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Annika Pettersson

Annika Pettersson was born in Karlskrona, Sweden in 1981. She completed her MFA with distinction at Konstfack University in Stockholm, Sweden 2009. Pettersson has participated in numerous group exhibitions on an international scale. She is currently living and working in Stockholm, Sweden.

Together with Adam Grinovich, she is a founding member of the experimental jewelry group A5, an artistic collaborative focused on adornment, the body, and jewelry in cultural contexts. Also, they are alongside Charles Mathis, co-founders of the design collective CRITIAL + which is an energetic design initiative with a focus on design ethics, involving young motivated individuals.

One could look at all of Annika Petterssons work as an entire body, a confluence of explorations into the physical world. Every series, and each piece illustrate a type of attempt to confront the world with a concrete set of limitations. Pettersson creates jewelry, and according to tradition, masters the skill of identifying and isolating preciousness in world where much has become indistinguishable. This is done not with the tense precision of a goldsmith, but rather with the gut reaction of a laborer. A hunter understands the physics of his weapon only in a visceral sense, a carpenter learns through physical repetition. This sincere understanding is a prominent aesthetic in the work of Pettersson, where knowledge becomes divorced from education and instead bonded to the physical activities of everyday life. This is not to say that the work lacks a conceptual background, each of the pieces abstracts itself by means of sensitive composition, subtle narrative, and links to a sense of melancholic remembrance. Petterssons work transforms everyday material into evidence, like marks carved into stone, an indelible trace of effort and intention.

Enchantment is a series that investigates the tradition of baroque shapes manipulated by the addition contemporary glitches. The starting point is a chair the fascination with its forms and its curves. By removing the classical ornaments from the elegantly carved wooden forms an element of definition is removed.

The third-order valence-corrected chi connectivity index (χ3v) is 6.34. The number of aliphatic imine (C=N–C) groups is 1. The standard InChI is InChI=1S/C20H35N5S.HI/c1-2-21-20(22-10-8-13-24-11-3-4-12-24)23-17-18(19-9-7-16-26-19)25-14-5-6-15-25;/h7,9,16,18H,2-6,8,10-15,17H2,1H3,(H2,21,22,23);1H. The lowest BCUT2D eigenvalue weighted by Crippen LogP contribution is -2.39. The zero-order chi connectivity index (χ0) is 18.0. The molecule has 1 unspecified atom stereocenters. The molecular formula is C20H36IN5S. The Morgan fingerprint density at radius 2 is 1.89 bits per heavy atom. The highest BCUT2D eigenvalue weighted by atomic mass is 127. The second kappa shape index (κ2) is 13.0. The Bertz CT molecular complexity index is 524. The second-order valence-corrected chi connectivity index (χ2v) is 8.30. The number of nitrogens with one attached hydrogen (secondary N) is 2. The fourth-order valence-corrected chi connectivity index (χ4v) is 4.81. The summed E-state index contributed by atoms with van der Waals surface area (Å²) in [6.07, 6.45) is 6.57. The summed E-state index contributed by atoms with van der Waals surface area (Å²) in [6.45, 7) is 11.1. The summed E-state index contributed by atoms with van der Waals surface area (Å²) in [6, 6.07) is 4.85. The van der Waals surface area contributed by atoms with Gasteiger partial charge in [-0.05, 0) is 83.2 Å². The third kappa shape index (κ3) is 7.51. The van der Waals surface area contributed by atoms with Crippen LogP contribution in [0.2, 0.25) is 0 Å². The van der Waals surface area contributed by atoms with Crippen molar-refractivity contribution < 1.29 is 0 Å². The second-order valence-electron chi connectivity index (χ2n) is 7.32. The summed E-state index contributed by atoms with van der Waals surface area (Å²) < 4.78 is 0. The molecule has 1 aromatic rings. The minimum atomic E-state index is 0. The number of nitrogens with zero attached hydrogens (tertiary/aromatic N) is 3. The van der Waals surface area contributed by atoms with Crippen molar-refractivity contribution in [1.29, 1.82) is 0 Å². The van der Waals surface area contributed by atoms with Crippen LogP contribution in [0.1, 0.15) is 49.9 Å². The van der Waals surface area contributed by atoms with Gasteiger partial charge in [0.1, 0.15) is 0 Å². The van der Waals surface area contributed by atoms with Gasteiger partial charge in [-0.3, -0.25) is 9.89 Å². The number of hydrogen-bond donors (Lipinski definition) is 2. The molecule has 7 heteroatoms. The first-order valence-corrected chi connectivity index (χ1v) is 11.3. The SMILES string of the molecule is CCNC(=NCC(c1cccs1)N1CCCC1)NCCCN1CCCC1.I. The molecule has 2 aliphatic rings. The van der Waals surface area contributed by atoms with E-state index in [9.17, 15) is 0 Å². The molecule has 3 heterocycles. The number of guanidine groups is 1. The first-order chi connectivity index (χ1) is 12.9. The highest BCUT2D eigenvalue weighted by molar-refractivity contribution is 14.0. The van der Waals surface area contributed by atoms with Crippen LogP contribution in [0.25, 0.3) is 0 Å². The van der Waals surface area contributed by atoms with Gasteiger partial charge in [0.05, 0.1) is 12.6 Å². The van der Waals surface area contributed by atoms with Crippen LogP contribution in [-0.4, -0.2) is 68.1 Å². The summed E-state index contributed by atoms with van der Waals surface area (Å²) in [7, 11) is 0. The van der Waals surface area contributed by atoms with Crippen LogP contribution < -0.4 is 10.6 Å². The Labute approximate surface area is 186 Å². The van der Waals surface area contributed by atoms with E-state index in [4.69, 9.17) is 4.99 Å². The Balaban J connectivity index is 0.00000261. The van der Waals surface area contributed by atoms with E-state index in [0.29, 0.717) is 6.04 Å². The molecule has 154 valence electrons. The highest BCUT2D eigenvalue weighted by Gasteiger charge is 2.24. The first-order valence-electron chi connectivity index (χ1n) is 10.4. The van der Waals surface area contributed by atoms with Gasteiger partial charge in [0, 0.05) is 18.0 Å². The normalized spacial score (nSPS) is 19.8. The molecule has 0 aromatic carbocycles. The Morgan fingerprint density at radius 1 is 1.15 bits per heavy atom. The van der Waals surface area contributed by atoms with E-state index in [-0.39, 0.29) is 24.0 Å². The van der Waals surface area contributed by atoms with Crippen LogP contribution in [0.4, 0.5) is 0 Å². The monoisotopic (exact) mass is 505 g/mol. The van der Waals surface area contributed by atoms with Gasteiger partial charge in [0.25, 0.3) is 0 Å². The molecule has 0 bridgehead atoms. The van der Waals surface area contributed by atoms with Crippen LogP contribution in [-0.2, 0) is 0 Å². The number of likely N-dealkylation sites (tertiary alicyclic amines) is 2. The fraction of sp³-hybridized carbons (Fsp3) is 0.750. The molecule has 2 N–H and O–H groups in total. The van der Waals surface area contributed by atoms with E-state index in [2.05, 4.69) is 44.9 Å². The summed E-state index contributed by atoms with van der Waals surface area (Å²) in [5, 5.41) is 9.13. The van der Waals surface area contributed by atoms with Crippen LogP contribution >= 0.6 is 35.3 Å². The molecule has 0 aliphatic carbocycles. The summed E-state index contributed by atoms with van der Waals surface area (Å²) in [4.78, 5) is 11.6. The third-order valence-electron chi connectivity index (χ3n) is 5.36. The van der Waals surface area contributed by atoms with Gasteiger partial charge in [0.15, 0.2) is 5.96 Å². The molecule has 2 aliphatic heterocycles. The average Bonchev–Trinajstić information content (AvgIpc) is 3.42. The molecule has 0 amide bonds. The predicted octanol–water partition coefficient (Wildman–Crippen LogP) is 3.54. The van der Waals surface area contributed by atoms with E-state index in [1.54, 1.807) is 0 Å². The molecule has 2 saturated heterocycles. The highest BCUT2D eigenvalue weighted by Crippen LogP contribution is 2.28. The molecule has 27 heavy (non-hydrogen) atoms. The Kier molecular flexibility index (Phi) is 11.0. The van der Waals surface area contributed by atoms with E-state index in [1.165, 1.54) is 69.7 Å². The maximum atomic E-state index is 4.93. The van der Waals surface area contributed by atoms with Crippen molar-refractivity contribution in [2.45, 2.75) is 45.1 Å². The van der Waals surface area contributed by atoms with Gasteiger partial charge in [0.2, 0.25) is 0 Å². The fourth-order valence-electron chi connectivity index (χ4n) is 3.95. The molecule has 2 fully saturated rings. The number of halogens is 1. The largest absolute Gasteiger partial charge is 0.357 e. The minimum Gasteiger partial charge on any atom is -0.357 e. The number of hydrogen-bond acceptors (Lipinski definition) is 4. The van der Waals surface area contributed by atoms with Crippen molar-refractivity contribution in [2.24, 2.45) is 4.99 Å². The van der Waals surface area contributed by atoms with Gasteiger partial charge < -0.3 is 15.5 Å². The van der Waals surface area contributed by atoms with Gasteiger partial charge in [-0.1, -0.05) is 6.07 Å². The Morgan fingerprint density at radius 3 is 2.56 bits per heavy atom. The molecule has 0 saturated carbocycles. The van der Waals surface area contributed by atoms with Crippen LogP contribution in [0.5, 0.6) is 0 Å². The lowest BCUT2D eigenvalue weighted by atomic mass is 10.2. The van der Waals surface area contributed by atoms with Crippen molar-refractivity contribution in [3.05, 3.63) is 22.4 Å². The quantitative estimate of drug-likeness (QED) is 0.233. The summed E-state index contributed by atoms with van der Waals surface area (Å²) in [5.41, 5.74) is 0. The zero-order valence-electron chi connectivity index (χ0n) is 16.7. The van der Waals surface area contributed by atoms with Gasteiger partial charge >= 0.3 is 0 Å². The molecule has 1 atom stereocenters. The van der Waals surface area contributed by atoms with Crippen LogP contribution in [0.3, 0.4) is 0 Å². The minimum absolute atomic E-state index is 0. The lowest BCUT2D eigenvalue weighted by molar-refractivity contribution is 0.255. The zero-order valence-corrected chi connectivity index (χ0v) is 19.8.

" I am interested in the lines connecting the chairs crucial construction points, the graceful strokes in the chairs leg, the elements that hold both strength and attraction. I am inspired by the formal tension in the connection points, the manifestation of practical solutions throughout the wooden form. Soft, warm wood is combined with sharp, cold crystals. The contemporary shapes of obsidian and rock crystal is carefully introduced into the wooden shapes. This combination is a formal investigation into the lines of movement within the piece. The shiny surface off the crystals reflects a current aesthetic in relation to the matte appearance off the wood, giving the pieces a concrete physical tension. "



In the series "Time to Rend", Annika Pettersson adheres to traditional adornment by utilizing a floral motif. "The beauty of flowers is said because they are fragile and destined for death, like anything on earth, of course, but flowers are particularly fragile. You understand all of this once you have lived through the passing of the season, and as for the withering of flowers" (M. Houllebecq, The map and the territory 2011)
Inspection of the work reveals that what appear to be blooms are in reality chucks of split wood, fractured from a single piece. The pieces ask the viewer a question: How did this happen? At first it may seem an act of nature, but further inspection leads the viewer to the conclusion that this is not an act of pure phenomena, that it bears a subtle mark of the maker. In stark contrast to meticulously carved traditional woodwork, Pettersson's flowers carry with them a masculine sense of immediacy, a kind of brawniness and heft, a spontaneous recognition of creation. Perhaps this is the thread that ties together all of Petersons work, regardless of the medium. Pettersson creates a literal sympathy with pre-industrialist production by linking the maker with the material. At the same time Pettersson takes a step away from a modernist tradition of the mastery of skill; the work manifests the spirit of the proletariat balanced with the mysteries of nature. All this is done with an intended regard to contemporary culture, in the same way that memories fuse fictional sensations with a concrete reality.






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